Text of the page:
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Maybe it’s because I’m six months into my own pregnancy, but I feel like I’ve just given birth to my very own research report baby.
That baby is Design for Public Good, a report looking at how design can be used to deliver better public services and improve policy making. It was written for the European Commission with colleagues at the Danish Design Centre, Design Wales and Aalto University.
The work took just over nine months and certainly gave me some back pain along the way, but now that it’s here I think the pain was totally worth it. So, for all expectant report writers, here are my top 10 tips for a successful delivery (and don’t worry, for the squeamish amongst you the pregnancy metaphor ends here!).
1. Find the story you want to tell
Let’s not pretend. Reports aren’t intrinsically exciting. We don’t write them for sheer pleasure. Yes, the press coverage, the Twitter talk, the outcomes they spark off may be exciting – but the development process is just hard work. So if you’re going to embark on it you want to care about the story you’re telling. Think about why you want to tell this story and, importantly, what you want to change as a result of the report. Always come back to that if you start to lose your way. This passion will guide you through when you’re getting lost in the quagmire of intellectual discourse!
2. Pick your partners carefully
If you’re working on an EU project, chances are you’re working with a diverse group of partners – some of whom you won’t have met until your first project meeting. Choose carefully, it’s great to work with people you’ve worked with before but also try and mix it up to bring in some fresh blood and new thinking. This may mean making that awkward cold call to a new partner, but just be clear about what they can offer and what you can offer them.
3. Build trust – play a little
It’s great to be agile and work collaboratively but being part of an international project team with people you don’t know and rarely see means it’s hard to build up trust quickly and come to a consensus on things. The fact is you can’t keep it professional all the time, and nor should you. It is worth socialising, and dare I say it, trying to do some team bonding activities. The Danes were great at this. Good food and good company (and yes, good wine) meant that issues that appeared intractable in the boardroom often resolved themselves after a good chat and a hearty meal.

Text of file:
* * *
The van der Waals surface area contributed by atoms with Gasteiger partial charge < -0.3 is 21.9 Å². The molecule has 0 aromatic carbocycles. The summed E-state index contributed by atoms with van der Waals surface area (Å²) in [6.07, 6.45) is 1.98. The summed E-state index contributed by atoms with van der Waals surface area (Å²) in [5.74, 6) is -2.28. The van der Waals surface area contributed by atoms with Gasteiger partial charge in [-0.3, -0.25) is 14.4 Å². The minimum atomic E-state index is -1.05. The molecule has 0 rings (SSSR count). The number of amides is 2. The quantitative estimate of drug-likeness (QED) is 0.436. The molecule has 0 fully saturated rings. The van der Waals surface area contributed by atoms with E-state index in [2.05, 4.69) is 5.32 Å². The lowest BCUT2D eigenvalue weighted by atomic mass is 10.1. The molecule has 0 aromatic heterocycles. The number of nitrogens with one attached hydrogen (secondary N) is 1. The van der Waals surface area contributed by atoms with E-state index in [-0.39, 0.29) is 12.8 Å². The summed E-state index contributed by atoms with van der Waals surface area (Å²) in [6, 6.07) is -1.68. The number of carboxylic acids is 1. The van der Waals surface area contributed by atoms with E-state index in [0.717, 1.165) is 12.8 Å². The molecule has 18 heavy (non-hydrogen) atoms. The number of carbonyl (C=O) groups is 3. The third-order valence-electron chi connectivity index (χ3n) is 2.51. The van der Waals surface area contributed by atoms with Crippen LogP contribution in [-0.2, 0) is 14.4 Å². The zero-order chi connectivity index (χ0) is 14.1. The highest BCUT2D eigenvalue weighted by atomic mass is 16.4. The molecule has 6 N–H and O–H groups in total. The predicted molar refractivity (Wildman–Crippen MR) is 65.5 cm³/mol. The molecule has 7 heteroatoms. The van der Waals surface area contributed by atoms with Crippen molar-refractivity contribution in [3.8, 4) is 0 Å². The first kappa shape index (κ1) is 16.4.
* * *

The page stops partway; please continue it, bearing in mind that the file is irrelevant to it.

4. Work your other skills into the process
Think about what’s in it for you. This might not sound like the most communal belief but at some point in the process the report writing will end up taking over your life, so it’s important that you feel you are gaining as well as giving. My expertise is in education policy and design thinking and the work on this report came in amazingly handy when I gave a seminar to a group of Department for Education civil servants on how they could use design thinking to develop better policy.
5. Cast your net far and wide
As much as you’ll want to start off sharp and focused, you need to think broadly and incorporate lots of ideas, see what you collect, recalibrate, and then define your argument. While we were clear on our aim – to exemplify the value of design for the public good – we didn’t know which examples would tell the most convincing story until we really started digging. It takes a long time but great discoveries often do.
6. Be realistic about how long it’s going to take
International working is brilliant. The learning experiences are amazing and it really gives you an alternative perspective on your work. However, everything does take a lot longer – time differences, government strikes, differing bank holidays, working practices… you name it (and then double it). Allow twice as long for everything.
7. Edit ruthlessly
You can’t be precious about beautifully honed prose or a case study that you love. No one else knows what you left out, they only notice what you include. For a long time I was very attached to a little design story about bananas bruising on the shelves in a supermarket. It demonstrated our argument nicely, but we realised our readers are intelligent and didn’t need to keep being hammered over the head with our design message. So we dropped it and no one misses it. Except maybe me…
The basic rule of good writing, generally reserved for fiction – don’t tell, show. But it works across the board. There are only so many times you can state a belief, without the evidence to back it up before it simply becomes propaganda! Admittedly we may be slightly evangelical about design approaches but our evangelicalism is based on the results we see and the stories we hear.
9. Choose a lead author
Ultimately someone needs to be empowered to make the final decisions and to look at the report as a whole and make ruthless decisions about what enhances and what detracts from the key message. It’s a tough job but someone has to do it.
10. Don’t get lost in translation
Let’s face it, there are cultural differences between East and West Londoners – so there are bound to be a few with our northern European neighbours.
Address and acknowledge the differences and find out what you all need to do to communicate effectively. Our Danish partners would apparently interrogate our emails for meaning, sensing that we were couching our criticism within British politenesses. And they were right, we were! So we learnt to say what we mean and mean what we say. Equally they did the same for us.
So my other tip is: build a thick skin quickly! Criticism is hard to take but it's necessary – it’s how we learn and improve. So there are my top ten tips.
Baby delivered, but the big question – would I have another one? I’ll let you know in three months’ time, once the real one arrives! If you’re interested, here’s my version of baby photos: The Design for Public Good report.
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